What She Was and What She Felt Like - Katherine Anne Porter

Katherine Anne Porter died at the age of 90. She had one of those very long lives the sickly, with their bronchial troubles and early threats of tuberculosis, achieve as a surprise to us and perhaps to themselves. It was just two years ago, in September 1980, that she died and now we have a biography devoted to this long life.

Biographers, the quick in pursuit of the dead, research, organize, fill in, contradict and make in this way a sort of completed picturepuzzle with all the scramble turned into a blue eye and the parts of the right leg fitted together. They also make a consistent fiction, the fiction being the arrangement, artful or clumsy, of the documents.

Biography cast a chill over the late years of some writers and, perhaps from their reading the lives of those they had known in the toosolid flesh, provoked the insistent wish that no life be written. Among those who wished for no life after life were W.H. Auden, George Orwell and T.S. Eliot. The result has been two lives already of Auden and Orwell, and Eliot's life is in the making, waiting to be lived again by way of the flowing bloodstream of documentation.

Sometimes very fine writers and scholars undertake biographies, and their productions have at least some claim to equity between the subject and the person putting on the shoes. Others hope to establish credentials previously lacking by hard work on the abounding materials left by a creative life. In any case, a biography appears to be thought of as a good project, one that can at the very least be accomplished by industry. And if there is a lot of busy work in it - many visits to libraries, a store of taped interviews and, of course, the ''evidence'' of the writer's work itself (the last rather a difficulty since it is not precisely to be understood by research) - the book gets written and the ''life of'' is, so to speak, born. In her 86th year Katherine Anne Porter appointed Joan Givner to undertake the re-creation of her many decades. The biographer might be thought to be in luck since Miss Porter advised her to ''get at the truth,'' an always murky command when ordered on one's own behalf. The real luck about the truth turned out to be that the distinguished writer was unusually inclined to fabrication about her past. These fabrications, dashing often and scarcely news and only mildly discrediting, seem to be the driving engine behind Joan Givner's accumulation of the facts of life.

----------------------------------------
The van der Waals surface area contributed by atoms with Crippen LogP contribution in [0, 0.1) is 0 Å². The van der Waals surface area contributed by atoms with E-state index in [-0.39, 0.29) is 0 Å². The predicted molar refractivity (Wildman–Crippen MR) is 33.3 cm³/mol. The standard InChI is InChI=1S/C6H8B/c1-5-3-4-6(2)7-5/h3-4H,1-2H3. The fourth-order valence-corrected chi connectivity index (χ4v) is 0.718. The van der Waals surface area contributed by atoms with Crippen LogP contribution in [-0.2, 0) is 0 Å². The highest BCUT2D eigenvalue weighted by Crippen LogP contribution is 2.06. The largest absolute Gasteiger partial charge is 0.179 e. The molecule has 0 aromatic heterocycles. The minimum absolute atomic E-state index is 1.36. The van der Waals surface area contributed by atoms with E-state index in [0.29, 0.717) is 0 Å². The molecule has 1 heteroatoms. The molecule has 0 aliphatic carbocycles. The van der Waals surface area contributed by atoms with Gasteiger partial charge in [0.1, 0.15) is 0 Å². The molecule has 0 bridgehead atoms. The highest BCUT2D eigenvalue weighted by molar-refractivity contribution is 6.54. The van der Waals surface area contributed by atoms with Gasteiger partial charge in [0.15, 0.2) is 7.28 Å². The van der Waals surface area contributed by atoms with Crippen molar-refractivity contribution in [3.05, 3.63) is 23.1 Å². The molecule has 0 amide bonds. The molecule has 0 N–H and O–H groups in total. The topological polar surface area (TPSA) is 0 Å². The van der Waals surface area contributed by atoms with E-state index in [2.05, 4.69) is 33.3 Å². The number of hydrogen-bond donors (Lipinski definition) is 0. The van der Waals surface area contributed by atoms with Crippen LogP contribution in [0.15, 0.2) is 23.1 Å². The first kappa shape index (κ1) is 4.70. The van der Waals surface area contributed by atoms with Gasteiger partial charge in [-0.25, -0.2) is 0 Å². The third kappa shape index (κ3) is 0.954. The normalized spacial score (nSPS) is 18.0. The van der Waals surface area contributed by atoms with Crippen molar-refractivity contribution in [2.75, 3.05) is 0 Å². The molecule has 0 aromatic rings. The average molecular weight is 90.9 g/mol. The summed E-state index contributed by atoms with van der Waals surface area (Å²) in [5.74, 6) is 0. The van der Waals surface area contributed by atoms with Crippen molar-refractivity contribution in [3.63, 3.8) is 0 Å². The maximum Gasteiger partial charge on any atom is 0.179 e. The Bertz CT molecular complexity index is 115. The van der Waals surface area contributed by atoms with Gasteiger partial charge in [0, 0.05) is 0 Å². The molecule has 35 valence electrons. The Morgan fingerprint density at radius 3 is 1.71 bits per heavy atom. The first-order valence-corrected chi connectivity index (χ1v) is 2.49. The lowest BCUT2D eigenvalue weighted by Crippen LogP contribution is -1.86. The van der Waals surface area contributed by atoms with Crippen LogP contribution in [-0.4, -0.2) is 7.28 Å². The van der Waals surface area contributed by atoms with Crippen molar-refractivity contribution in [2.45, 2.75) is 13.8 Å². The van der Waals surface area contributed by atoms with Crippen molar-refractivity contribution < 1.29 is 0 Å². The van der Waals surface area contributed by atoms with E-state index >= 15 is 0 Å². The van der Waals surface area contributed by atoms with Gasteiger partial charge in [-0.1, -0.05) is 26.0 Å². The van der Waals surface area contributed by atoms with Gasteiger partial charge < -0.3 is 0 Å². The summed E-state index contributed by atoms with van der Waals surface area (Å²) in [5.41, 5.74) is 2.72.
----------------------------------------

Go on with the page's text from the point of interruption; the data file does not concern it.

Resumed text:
How certain human beings are able to create works of art is a mystery, and why they should wish to do so, at great cost to themselves usually, is another mystery. Works are not created by one's life; every life is rich in material. By the nature of the enterprise, the contemporary biographer with his surf of Xerox papers is doing something smaller and yet strikingly more detailed than the great Victorian laborers in the form. Our power of documentation has a monstrous life of its own, a greater vivacity than any lived existence. It makes form out of particles and finds attitude in a remembered drunken remark as easily as in a long contemplation of experience, more easily in fact. It creates out of paper a heavy, obdurate permanency. Threats to its permanency will only come by way of other bits of paper, a footnote coup d'etat. No matter, a territory once colonized in this way has had its indigenous landscape and culture put to the heel.